|Control||- Getting the Parent property.
- Setting the
- Calling the FindForm , Focus, FromChildHandle and FromHandle, PreProcessMessage, ReflectMessage, or SetTopLevel method.
- Calling the GetChildAtPoint method if the control returned is not a child of the calling control.
- Modify control focus inside a container control.
|Cursor||- Setting the Clip property.
- Calling the Hide method.
|DataGrid||- Calling the ProcessTabKey method.|
|Form||- Getting the ActiveForm or MdiParent property.
- Setting the ControlBox, ShowInTaskbar, or TopMost property.
- Setting the Opacity property below 50%.
- Setting the WindowState property to Minimized programmatically.
- Calling the Activate method.
- Using the None, FixedToolWindow, and SizableToolWindowFormBorderStyle enumeration values.
|NotifyIcon||- Using the NotifyIcon component is completely restricted.|
|CommonDialog||- Showing a dialog box derived from the CommonDialog class.|
|Control||- Calling the CreateGraphics method.
- Setting the Cursor property.
|Cursor||- Setting the Current property.|
|MessageBox||- Calling the Show method.|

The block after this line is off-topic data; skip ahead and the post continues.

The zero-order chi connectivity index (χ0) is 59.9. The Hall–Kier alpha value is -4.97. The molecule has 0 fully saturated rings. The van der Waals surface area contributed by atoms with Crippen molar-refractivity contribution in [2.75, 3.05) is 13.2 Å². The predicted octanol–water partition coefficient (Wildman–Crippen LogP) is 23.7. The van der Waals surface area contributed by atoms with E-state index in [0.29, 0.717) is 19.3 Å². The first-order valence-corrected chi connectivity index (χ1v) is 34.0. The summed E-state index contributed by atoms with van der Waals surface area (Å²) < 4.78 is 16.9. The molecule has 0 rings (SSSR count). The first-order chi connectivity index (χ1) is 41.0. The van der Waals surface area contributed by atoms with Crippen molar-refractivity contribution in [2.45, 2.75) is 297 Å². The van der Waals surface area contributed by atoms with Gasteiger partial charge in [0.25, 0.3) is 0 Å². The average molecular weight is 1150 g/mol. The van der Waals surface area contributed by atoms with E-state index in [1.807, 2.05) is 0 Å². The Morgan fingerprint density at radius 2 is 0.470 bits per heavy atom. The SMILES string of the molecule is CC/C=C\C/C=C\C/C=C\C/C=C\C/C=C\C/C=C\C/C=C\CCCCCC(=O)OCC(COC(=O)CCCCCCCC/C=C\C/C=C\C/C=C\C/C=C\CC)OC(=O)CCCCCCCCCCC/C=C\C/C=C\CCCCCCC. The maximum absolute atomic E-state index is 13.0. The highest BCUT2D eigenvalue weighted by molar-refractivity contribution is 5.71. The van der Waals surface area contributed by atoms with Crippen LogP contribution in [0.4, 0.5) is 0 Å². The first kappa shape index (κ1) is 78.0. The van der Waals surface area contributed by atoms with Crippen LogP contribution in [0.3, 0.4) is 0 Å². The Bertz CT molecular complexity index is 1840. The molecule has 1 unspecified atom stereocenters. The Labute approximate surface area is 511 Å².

Hosting Third-Party Controls
Another kind of window manipulation can occur if your forms host third-party controls. A third-party control is any custom UserControl that you have not developed and compiled yourself. Although the hosting scenario is hard to exploit, it is theoretically possible for a third-party control to expand its rendering surface to cover the entire area of your form. This control could then mimic a critical dialog box, and request information such as username/password combinations or bank account numbers from your users.
To limit this potential risk, use third-party controls only from vendors you can trust. If you use third-party controls you have downloaded from an unverifiable source, we recommend that you review the source code for potential exploits. After you've verified that the source is non-malicious, you should compile the assembly yourself to ensure that the source matches the assembly.
Win32 API Calls